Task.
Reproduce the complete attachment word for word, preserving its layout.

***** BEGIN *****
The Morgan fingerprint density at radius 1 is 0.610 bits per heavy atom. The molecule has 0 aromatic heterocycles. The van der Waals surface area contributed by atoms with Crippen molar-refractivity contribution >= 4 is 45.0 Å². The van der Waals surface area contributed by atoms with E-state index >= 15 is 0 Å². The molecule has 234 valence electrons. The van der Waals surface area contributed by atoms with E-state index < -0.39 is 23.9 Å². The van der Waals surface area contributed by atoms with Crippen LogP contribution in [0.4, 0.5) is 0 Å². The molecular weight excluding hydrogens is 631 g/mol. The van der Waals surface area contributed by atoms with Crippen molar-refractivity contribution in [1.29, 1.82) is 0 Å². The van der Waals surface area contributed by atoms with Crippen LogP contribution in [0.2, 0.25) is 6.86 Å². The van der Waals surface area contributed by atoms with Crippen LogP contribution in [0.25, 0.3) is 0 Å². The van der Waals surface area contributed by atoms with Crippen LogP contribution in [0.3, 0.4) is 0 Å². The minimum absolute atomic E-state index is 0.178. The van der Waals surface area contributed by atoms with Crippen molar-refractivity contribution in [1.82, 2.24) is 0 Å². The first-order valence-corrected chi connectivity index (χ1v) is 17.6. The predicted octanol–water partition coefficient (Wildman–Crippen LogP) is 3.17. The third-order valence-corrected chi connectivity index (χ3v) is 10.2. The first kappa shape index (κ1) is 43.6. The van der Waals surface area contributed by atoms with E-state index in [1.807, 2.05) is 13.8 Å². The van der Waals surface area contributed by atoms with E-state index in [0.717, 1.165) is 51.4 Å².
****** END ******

The Morgan fingerprint density at radius 1 is 0.610 bits per heavy atom. The molecule has 0 aromatic heterocycles. The van der Waals surface area contributed by atoms with Crippen molar-refractivity contribution >= 4 is 45.0 Å². The van der Waals surface area contributed by atoms with E-state index >= 15 is 0 Å². The molecule has 234 valence electrons. The van der Waals surface area contributed by atoms with E-state index < -0.39 is 23.9 Å². The van der Waals surface area contributed by atoms with Crippen LogP contribution in [0.4, 0.5) is 0 Å². The molecular weight excluding hydrogens is 631 g/mol. The van der Waals surface area contributed by atoms with Crippen molar-refractivity contribution in [1.29, 1.82) is 0 Å². The van der Waals surface area contributed by atoms with Crippen LogP contribution in [0.2, 0.25) is 6.86 Å². The van der Waals surface area contributed by atoms with Crippen LogP contribution in [0.25, 0.3) is 0 Å². The van der Waals surface area contributed by atoms with Crippen LogP contribution in [0.3, 0.4) is 0 Å². The minimum absolute atomic E-state index is 0.178. The van der Waals surface area contributed by atoms with Crippen molar-refractivity contribution in [1.82, 2.24) is 0 Å². The first-order valence-corrected chi connectivity index (χ1v) is 17.6. The predicted octanol–water partition coefficient (Wildman–Crippen LogP) is 3.17. The third-order valence-corrected chi connectivity index (χ3v) is 10.2. The first kappa shape index (κ1) is 43.6. The van der Waals surface area contributed by atoms with E-state index in [1.807, 2.05) is 13.8 Å². The van der Waals surface area contributed by atoms with E-state index in [0.717, 1.165) is 51.4 Å².